Amazon rainforest deforestation reaches new highs in just one month in Brazil

Deforestation in Brazil is now out of control as more of the Amazon rainforest disappears at a higher rate in just the month of May alone.

Ever since Brazil’s President Jair Balsonaro took power he has gone on a crusade against environmentalism, putting the Amazon rainforest, also known as the “lungs of the world,” in the crosshairs like never before.

And lumber companies are making a killing. Literally.

According to The Guardian:

Deforestation of the Brazilian Amazon surged last month to the highest May level since the current monitoring method began, prompting concerns that president Jair Bolsonaro is giving a free pass to illegal logging, farming and mining.

The world’s greatest rainforest – which is a vital provider of oxygen and carbon sequestration – lost 739sq km during the 31 days, equivalent to two football pitches every minute, according to data from the government’s satellite monitoring agency.

There’s already so much carbon dioxide in the atmosphere that planting more trees won’t deal with it, and the latest deforestation news comes on top of reports that deforestation increased in 2018.

Weaker regulations and fewer inspections combined with firing officials tasked with protecting the rainforest has only accelerated deforestation. As the dry season continues, it’s only going to get worse, and the Brazilian government can’t hide it because satellite imagery makes it clear that trees are being cut down at a faster pace than ever before.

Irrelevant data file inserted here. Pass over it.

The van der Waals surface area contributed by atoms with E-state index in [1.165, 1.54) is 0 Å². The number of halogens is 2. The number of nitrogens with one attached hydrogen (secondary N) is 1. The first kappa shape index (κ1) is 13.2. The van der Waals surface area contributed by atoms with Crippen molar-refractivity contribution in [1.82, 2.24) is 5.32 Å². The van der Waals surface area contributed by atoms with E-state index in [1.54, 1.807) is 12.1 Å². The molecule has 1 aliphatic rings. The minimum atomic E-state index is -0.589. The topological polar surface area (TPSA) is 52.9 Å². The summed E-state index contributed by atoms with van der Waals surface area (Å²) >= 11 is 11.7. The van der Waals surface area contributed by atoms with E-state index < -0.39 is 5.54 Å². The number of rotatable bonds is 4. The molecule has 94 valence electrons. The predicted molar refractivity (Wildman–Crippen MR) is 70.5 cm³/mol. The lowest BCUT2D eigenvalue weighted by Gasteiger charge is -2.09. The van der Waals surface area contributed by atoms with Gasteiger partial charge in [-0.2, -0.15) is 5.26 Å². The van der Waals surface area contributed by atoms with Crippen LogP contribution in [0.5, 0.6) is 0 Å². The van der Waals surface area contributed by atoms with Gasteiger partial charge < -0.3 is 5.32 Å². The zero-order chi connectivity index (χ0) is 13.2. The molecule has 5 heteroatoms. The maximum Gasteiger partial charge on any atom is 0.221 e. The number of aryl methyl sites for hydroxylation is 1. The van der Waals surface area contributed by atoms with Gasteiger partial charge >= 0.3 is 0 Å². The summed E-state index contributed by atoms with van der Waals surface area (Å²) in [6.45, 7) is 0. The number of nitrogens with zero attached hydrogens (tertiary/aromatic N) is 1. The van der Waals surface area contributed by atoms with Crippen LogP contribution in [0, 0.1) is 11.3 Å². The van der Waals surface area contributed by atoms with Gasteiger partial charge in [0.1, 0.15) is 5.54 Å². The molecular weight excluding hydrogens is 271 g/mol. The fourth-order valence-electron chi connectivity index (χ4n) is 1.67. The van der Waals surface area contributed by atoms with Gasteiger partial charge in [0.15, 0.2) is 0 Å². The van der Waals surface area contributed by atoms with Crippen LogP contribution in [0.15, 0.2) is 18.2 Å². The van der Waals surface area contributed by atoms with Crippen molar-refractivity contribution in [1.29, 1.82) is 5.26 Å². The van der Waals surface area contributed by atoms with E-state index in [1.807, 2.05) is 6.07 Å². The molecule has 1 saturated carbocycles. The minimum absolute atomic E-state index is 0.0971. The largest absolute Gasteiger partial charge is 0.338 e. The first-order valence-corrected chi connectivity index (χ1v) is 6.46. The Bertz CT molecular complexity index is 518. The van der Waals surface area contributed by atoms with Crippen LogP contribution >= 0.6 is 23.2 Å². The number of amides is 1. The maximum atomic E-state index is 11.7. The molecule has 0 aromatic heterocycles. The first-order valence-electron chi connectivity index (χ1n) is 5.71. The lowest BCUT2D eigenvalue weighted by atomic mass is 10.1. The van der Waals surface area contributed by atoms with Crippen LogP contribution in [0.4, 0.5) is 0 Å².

“The government can’t deny these numbers from their own agency. The question now is what they’ll do about it,” Amazon monitoring group’s Carlos Souza said. “By the end of July. we’ll have a clear idea of the impact of recent moves to dismantle environmental policies.”

“The spike in deforestation is depressing, but hardly surprising: you have a government in Brazil who is dismantling nearly every environmental policy put in place since 1992 and who is harassing federal environmental agents, thus empowering environmental criminals,” Climate Observatory secretary Carlos Rittl added. “However, we must wait and see how it will behave in June.”

If it’s anything like it behaved in May, the world is in serious trouble.

The United States does better, but not much. For 20 years between 1990 and 2010, about 949,150 acres of forest were lost each year. Of course, California is trying to do something about it by passing a law that bars companies from using supply chains linked to deforestation, which could force companies to do more to fight it.

It’s not too late to stop deforestation and reverse the tide. If nations focus on planting trees instead of cutting them down and work to create sustainable lumber harvesting strategies, we can reduce carbon dioxide in the atmosphere and breathe easier knowing that our oxygen supply is more secure. We need trees to survive and the rainforest is where we need to start fighting for the planet and our lives.

Featured Image: Wikimedia

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Stephen D. Foster Jr.

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